While the majority of resorts make a point of taking care of their physically challenged guests by providing them with additional services, a resort in Maine has been running a programme that has been helping handicapped people to enjoy the thrill of physically-demanding sports.
The resort, Sunday River, in Maine, has been adapting to the needs of disabled people who want to ski. The resort has adapted its facilities to the changing needs of various kinds of skiers, and it is now commonplace to see people of all abilities skiing in the area. Even those with severe disabilities, like blindness, have been able to ski in the resort, thanks to programmes that are specifically designed to assist them. The area’s skiing programme has been adapted to the needs of skiers of all abilities for more than three decades.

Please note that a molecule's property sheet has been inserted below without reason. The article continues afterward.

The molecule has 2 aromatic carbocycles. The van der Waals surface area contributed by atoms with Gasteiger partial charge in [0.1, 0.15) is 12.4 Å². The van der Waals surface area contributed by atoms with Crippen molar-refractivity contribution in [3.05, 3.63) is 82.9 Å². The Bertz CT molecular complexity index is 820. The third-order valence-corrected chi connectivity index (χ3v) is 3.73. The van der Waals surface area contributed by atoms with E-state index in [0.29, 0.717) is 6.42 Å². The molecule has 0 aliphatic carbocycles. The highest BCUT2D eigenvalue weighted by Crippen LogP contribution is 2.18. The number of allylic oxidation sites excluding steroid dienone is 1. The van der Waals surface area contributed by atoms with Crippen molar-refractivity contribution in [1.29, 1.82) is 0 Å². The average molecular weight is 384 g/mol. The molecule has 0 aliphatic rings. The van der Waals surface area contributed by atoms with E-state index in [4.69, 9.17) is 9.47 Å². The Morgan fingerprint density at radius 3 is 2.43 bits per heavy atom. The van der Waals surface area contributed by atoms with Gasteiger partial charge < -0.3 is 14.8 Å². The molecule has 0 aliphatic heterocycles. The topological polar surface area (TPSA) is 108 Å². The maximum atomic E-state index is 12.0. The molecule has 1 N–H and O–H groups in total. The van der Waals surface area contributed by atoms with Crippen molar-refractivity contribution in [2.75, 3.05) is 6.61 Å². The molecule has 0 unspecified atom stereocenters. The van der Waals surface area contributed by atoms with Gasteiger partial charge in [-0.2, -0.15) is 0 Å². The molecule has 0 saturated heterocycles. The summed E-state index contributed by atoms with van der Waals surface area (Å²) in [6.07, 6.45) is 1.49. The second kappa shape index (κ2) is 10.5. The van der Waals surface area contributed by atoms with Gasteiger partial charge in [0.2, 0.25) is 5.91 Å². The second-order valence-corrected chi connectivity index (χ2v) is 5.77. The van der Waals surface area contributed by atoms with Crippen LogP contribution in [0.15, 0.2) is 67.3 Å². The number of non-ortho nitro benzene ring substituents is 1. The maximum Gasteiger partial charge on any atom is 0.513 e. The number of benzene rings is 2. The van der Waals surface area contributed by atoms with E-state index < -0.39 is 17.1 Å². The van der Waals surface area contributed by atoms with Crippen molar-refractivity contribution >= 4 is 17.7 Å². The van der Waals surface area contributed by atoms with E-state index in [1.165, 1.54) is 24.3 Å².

Judy Sullivan of Maine Adaptive Sports and Recreation, said, ‘It serves so many people in so many ways. It’s not just a physical activity, it’s a social activity, a family type program. Once you’re here, you feel like family. You have lots of friends, lots of support. Cancer, amputee, MS, muscular dystrophy, spinal cord injuries, visual impairments, hearing impairments, the range is huge.’
The programme, Maine Adaptive (maineadaptive.org), which is available at the resort, relies on the services of more than 400 volunteers and a roster of approximately 300 skiers. They advise and assist skiers who are disabled. However, disabled skiers that wish to enrol need to obtain their doctor’s consent.
Organisers are offering the cost of the lift pass, lessons, equipment and even some items of specialised ski clothing, free of charge. Skiers do, however, have to arrange for their own hotel accommodation, and with the resort becoming so popular with people of different abilities, several properties in the area have rooms that are accessible to the physically challenged.